On cross-examination, Officer Monsue testified that she attended the meeting with the drug court team during which the Defendant's participation in the program was terminated, although the Defendant was not present at the meeting. She said that the Defendant did not report to the program on September 3 and that his participation was terminated on the same day. She did not speak to the Defendant about his absence. She learned of the Defendant's absence from drug court personnel. She agreed the Defendant's participation was not terminated face-to-face.

Upon examination by the trial court, Officer Monsue testified that each participant in the drug court program was provided a book of rules. She said that every participant knew attendance at each meeting was required and that each participant was advised of the consequences for failure to attend. She said the Defendant last reported to the drug court program on August 22, 2014. She acknowledged she had not spoken with the Defendant about his absences.

On further cross-examination, Officer Monsue testified that although she did not advise the Defendant of the drug court program rules, she was present when the drug court judge asked the first-time participants whether they received the drug court rule book, read the rules, and understood the rules. She was present on August 13, 2014, when the Defendant first attended drug court and said she witnessed the judge ask those questions.

Doug Beecham, director-coordinator for the drug court program, testified that he spoke to the Defendant about the alleged theft of cigarettes from another program participant and that the Defendant admitted stealing the cigarettes. He said the drug court team voted to terminate the Defendant's participation in the program.

On cross-examination, Mr. Beecham testified that the Defendant was not afforded an opportunity to present evidence at the termination meeting. He said, though, the Defendant spoke to him before the meeting. The team did not know the final punishment before the meeting, and Mr. Beecham said termination was a team decision. He said that the Defendant's participation was terminated by the drug court judge and that the Defendant was arrested, although he did not recall the date. He thought Officer Monsue might have confused the Defendant's case with another defendant when she testified that the Defendant's participation was terminated on September 3, 2014. He agreed the Defendant attended drug court on September 3. Mr. Beecham agreed Officer Monsue's testimony was based on hearsay but said his own testimony was not based on hearsay.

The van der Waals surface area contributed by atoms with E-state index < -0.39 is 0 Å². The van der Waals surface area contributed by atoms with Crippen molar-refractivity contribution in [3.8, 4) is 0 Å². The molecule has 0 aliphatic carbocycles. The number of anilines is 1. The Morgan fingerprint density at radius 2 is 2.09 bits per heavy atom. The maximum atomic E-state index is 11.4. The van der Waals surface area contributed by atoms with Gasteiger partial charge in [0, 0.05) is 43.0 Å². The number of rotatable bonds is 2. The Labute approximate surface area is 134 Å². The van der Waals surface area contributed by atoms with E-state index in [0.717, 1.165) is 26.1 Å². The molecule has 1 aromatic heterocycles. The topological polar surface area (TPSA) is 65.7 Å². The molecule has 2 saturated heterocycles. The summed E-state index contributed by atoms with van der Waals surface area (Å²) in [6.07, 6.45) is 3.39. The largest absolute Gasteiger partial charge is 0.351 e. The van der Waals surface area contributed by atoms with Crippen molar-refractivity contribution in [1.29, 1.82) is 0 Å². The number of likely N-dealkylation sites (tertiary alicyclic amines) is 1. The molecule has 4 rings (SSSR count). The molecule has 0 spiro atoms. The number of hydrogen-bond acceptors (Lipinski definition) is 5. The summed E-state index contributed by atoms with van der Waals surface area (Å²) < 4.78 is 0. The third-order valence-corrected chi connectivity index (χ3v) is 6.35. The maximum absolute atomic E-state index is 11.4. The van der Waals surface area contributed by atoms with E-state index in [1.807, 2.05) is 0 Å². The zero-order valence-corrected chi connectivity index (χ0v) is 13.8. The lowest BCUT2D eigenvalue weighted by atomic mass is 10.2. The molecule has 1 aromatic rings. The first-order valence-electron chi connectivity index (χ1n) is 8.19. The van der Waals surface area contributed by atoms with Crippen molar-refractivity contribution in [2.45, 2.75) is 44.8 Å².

Upon examination by the trial court, Mr. Beecham testified that the basis for terminating the Defendant's participation was his stealing from another participant and smoking in the drug court house. On further cross-examination, he stated that the Defendant was advised of the drug court rules and that all participants were required to read the rule book. He said the Defendant was aware stealing was prohibited. Mr. Beecham said smoking inside the drug court house was expressly prohibited. He did not recall whether he told the Defendant a video camera recorded the cigarette theft.